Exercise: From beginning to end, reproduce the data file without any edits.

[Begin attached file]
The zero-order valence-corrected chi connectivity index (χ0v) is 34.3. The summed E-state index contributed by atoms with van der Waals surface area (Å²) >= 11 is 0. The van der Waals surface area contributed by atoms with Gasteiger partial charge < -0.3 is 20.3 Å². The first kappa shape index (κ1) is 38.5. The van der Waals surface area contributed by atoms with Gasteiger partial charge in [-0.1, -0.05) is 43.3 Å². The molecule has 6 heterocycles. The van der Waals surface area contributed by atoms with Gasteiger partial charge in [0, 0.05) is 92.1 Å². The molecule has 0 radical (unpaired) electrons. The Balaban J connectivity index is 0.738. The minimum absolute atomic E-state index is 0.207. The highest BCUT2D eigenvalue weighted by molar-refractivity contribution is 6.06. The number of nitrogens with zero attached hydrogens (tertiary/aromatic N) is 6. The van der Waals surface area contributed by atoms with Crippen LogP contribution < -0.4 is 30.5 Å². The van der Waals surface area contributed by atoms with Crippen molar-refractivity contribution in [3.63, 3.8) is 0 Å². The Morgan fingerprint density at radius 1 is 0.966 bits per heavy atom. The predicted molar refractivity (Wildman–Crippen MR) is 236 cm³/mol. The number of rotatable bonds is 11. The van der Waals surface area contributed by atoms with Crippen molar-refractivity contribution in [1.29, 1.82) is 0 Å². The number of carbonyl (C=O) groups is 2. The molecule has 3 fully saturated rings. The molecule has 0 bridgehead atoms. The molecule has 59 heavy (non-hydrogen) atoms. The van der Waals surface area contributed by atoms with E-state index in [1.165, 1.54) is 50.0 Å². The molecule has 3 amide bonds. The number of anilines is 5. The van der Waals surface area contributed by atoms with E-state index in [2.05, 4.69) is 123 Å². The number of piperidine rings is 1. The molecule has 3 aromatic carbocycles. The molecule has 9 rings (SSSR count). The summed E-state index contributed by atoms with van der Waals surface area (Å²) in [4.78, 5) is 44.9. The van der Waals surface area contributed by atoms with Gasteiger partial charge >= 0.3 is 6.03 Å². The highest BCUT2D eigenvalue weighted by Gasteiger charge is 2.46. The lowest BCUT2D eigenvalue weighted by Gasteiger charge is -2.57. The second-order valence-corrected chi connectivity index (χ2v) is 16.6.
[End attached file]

The zero-order valence-corrected chi connectivity index (χ0v) is 34.3. The summed E-state index contributed by atoms with van der Waals surface area (Å²) >= 11 is 0. The van der Waals surface area contributed by atoms with Gasteiger partial charge < -0.3 is 20.3 Å². The first kappa shape index (κ1) is 38.5. The van der Waals surface area contributed by atoms with Gasteiger partial charge in [-0.1, -0.05) is 43.3 Å². The molecule has 6 heterocycles. The van der Waals surface area contributed by atoms with Gasteiger partial charge in [0, 0.05) is 92.1 Å². The molecule has 0 radical (unpaired) electrons. The Balaban J connectivity index is 0.738. The minimum absolute atomic E-state index is 0.207. The highest BCUT2D eigenvalue weighted by molar-refractivity contribution is 6.06. The number of nitrogens with zero attached hydrogens (tertiary/aromatic N) is 6. The van der Waals surface area contributed by atoms with Crippen LogP contribution < -0.4 is 30.5 Å². The van der Waals surface area contributed by atoms with Crippen molar-refractivity contribution in [3.63, 3.8) is 0 Å². The Morgan fingerprint density at radius 1 is 0.966 bits per heavy atom. The predicted molar refractivity (Wildman–Crippen MR) is 236 cm³/mol. The number of rotatable bonds is 11. The van der Waals surface area contributed by atoms with Crippen molar-refractivity contribution in [1.29, 1.82) is 0 Å². The number of carbonyl (C=O) groups is 2. The molecule has 3 fully saturated rings. The molecule has 0 bridgehead atoms. The molecule has 59 heavy (non-hydrogen) atoms. The van der Waals surface area contributed by atoms with E-state index in [1.165, 1.54) is 50.0 Å². The molecule has 3 amide bonds. The number of anilines is 5. The van der Waals surface area contributed by atoms with E-state index in [2.05, 4.69) is 123 Å². The number of piperidine rings is 1. The molecule has 3 aromatic carbocycles. The molecule has 9 rings (SSSR count). The summed E-state index contributed by atoms with van der Waals surface area (Å²) in [4.78, 5) is 44.9. The van der Waals surface area contributed by atoms with Gasteiger partial charge >= 0.3 is 6.03 Å². The highest BCUT2D eigenvalue weighted by Gasteiger charge is 2.46. The lowest BCUT2D eigenvalue weighted by Gasteiger charge is -2.57. The second-order valence-corrected chi connectivity index (χ2v) is 16.6.